LAS VEGAS — Hush, Gerald Brisco commanded the crowd at the Cauliflower Alley Club banquet. A barely perceptible noise was quickly becoming a low rumble, and he said he wanted to hear it more clearly.

Hush, he ordered a second time, temporarily sidetracking his presentation of flamboyant Freebird Michael P.S. Hayes for the club’s Lou Thesz Award, named for the no-nonsense former world champion.

Gerald Brisco and Michael Hayes. Photos by Brad McFarlin

“You hear that? I’ll tell you what it is,” Brisco announced. “It’s Lou Thesz rolling over in his grave, knowing that the Freebirds are here.”

Talk about defusing a question with hilarity. Not many in the wrestling community would have put Hayes, the brash, colorful hard rocker in the same vein with the revered Thesz. But by the end of the annual banquet on Wednesday night, it was clear they were a pretty good fit.

The Thesz Award is a lifetime achievement accolade, and just as Thesz pioneered his style of straightforward, no-frills wrestling, Hayes and the Freebirds revolutionized the sport with their music, showmanship, creativity and villainy.

“They changed the industry,” Brisco said. “They changed what you look at in the ring; they changed the performance in the ring. … They had that certain style, that certain glamour in the ring.”

Hayes was one of nine award winners at the final day of the three-day reunion, held at the Gold Coast Hotel and Casino in Las Vegas. The recipients reflected the diverse nature of pro wrestling, running the gamut from international stars to independent wrestlers, and from tall people to very short people.

Wrestler and trainer extraordinaire Terry Taylor received the Iron Mike Award, the club’s top honor, which is named for CAC founder Mike Mazurki. Considered a master of wrestling psychology, Taylor has played major roles in front of and behind the camera in most major companies.

Presenting Taylor for the award, Jim Ross put the honoree and the crowd in stitches as he recalled announcing a Taylor tag team match in the old Mid-South territory alongside broadcast partner Bill Watts, who owned the promotion.

The Russian duo of Krusher Khruschev and Ivan Koloff teamed to hang Taylor by his neck in the ropes, causing Watts to exclaim, “My God! Terry Taylor is double hung.”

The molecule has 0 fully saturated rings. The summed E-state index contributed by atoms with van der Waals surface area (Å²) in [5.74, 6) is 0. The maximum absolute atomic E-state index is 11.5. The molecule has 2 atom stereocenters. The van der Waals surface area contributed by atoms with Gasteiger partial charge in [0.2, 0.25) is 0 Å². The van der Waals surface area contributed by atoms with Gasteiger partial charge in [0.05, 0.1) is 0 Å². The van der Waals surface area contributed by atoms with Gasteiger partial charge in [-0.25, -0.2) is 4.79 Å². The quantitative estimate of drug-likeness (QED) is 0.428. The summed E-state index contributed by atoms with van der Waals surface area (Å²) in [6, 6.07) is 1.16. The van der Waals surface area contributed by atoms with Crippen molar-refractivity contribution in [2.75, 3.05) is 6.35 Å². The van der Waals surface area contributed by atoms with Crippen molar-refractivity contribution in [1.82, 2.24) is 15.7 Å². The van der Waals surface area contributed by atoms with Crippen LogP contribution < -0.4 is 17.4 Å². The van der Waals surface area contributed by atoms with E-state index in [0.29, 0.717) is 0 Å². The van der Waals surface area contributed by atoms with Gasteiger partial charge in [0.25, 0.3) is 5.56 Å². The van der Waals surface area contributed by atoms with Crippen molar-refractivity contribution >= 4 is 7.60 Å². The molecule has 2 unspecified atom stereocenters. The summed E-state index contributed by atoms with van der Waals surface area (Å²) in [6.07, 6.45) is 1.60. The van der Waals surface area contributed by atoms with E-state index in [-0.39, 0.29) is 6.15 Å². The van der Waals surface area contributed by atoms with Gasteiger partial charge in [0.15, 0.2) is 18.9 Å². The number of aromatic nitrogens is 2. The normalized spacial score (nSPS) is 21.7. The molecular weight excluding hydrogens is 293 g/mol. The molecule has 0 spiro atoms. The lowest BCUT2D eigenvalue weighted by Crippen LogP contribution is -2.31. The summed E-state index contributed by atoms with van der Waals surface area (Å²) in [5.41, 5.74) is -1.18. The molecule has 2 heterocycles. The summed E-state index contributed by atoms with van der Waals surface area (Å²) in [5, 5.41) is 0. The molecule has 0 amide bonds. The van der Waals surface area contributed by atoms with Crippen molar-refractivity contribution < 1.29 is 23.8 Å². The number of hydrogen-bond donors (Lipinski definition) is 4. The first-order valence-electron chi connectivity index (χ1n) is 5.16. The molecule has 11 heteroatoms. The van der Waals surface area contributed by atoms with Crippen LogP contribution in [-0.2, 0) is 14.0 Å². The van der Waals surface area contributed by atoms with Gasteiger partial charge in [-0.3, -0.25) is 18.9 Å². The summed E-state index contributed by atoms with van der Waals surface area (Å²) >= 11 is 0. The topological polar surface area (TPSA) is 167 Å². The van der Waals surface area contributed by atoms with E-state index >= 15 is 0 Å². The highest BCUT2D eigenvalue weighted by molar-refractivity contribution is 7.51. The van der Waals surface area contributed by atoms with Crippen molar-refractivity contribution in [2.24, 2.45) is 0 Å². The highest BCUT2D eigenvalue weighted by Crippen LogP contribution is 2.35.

As Ross deadpanned: “Throughout the territory, he became automatically the most popular wrestler. … They said it on television, so it’s got to be true.”

Jim Ross and Terry Taylor.

Jim Ross and Terry Taylor.

Taylor, who now works with young wrestlers at the WWE developmental facility in Florida, was warm and humble in his acceptance speech, thanking his late wife, whom he called the rock of a family with two special needs children.

“If there is anything good about me, she did it,” Taylor said.

In his acceptance speech for the Thesz Award, Hayes, clad in a purple get-up with silver piping and white hat, showed why he is Technicolor, while the rest of the world exists in black and white.

To laughter, he described his linkage with Thesz as “the biggest oxymoron ever,” but quickly gave credit to Terry Gordy, Buddy Roberts and Jimmy Garvin, his partners in the Freebirds. In fact, he said he wouldn’t accept the award in his own name, instead saying it was for “all of us.”

And a quick Freebird story: Hayes remembered how he once described his vision for a rock-oriented, wild-child tag team to Tennessee promoter Nick Gulas.

“You boys are on them marijuana pills, ain’t ya?” Gulas said.

“I’ll admit we do smoke it,” Hayes acknowledged. “However, if you run into these marijuana pills, here’s my number. Give me a call.”

Other awards were handed out:

An active men’s award went to “Scrap Iron” Adam Pearce, who has been five-time champion of the reformed National Wrestling Alliance and an ex-Ring of Honor star and booker. He wore a shirt with a blue collar to symbolize his approach to the mat.

“For a guy who often has too much to say, I’m almost choked up beyond words,” he said.

"Short Sleeve" Sampson wonders where the audience went.

“Short Sleeve” Sampson wonders where the audience went.

Dan “Short Sleeve” Sampson, a midget wrestler who is on his retirement tour, also was cited for his achievements.

“He’s often been outsized, but never outclassed,” Vance Nevada said in presenting Sampson, who drew guffaws when he stood behind the podium and wisecracked, “Where did everybody go? … The journey has been stellar; it has been epic.”

Canada’s Ron Hutchison received the first Trainer’s Award. Hutchison spoke emotionally about being the first to receive the award when there are so many great trainers in the business. Still his work with the likes of Edge, Christian and Trish Stratus speaks to his skills, according to Sinn Bodhi, an ex-student who presented him.

“This is without a doubt the biggest accolade of my wrestling career,” Hutchison said.

Buddha Khan took home the retired men’s award, and Debi Pelletier-Miller, better known as Debbie the Killer Tomato, earned the retired women’s accolade. “My career has come full circle,” said the former Gorgeous Ladies of Wrestling wrestler (she was known as Dallas) and trainer.

Cheerleader Melissa Anderson received the active women’s award; she is a past recipient of the CAC’s Future Legend Award, as well.

Also receiving recognition with a retired men’s award was Canadian indy veteran John Cozman, known as “Principal” Richard Pound in Stampede wrestling in the 1980s and 1990s.